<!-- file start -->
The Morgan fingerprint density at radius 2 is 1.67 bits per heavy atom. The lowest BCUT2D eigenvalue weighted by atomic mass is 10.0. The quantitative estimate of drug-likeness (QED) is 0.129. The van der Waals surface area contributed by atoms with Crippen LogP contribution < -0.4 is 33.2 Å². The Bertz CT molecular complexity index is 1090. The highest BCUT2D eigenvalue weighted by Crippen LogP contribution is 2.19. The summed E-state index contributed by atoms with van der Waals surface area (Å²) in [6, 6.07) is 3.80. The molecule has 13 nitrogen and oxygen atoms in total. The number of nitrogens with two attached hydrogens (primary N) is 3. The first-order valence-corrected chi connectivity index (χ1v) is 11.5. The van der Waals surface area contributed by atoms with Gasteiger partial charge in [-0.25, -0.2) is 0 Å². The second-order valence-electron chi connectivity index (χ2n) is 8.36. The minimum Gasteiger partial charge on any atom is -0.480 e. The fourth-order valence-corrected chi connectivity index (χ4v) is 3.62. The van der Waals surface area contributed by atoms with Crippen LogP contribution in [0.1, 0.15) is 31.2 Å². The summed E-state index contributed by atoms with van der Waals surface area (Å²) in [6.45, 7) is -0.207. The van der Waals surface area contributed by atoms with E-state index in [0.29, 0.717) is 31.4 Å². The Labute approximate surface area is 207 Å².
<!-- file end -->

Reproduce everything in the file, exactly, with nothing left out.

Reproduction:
The Morgan fingerprint density at radius 2 is 1.67 bits per heavy atom. The lowest BCUT2D eigenvalue weighted by atomic mass is 10.0. The quantitative estimate of drug-likeness (QED) is 0.129. The van der Waals surface area contributed by atoms with Crippen LogP contribution < -0.4 is 33.2 Å². The Bertz CT molecular complexity index is 1090. The highest BCUT2D eigenvalue weighted by Crippen LogP contribution is 2.19. The summed E-state index contributed by atoms with van der Waals surface area (Å²) in [6, 6.07) is 3.80. The molecule has 13 nitrogen and oxygen atoms in total. The number of nitrogens with two attached hydrogens (primary N) is 3. The first-order valence-corrected chi connectivity index (χ1v) is 11.5. The van der Waals surface area contributed by atoms with Gasteiger partial charge in [-0.25, -0.2) is 0 Å². The second-order valence-electron chi connectivity index (χ2n) is 8.36. The minimum Gasteiger partial charge on any atom is -0.480 e. The fourth-order valence-corrected chi connectivity index (χ4v) is 3.62. The van der Waals surface area contributed by atoms with Crippen LogP contribution in [0.1, 0.15) is 31.2 Å². The summed E-state index contributed by atoms with van der Waals surface area (Å²) in [6.45, 7) is -0.207. The van der Waals surface area contributed by atoms with E-state index in [0.29, 0.717) is 31.4 Å². The Labute approximate surface area is 207 Å².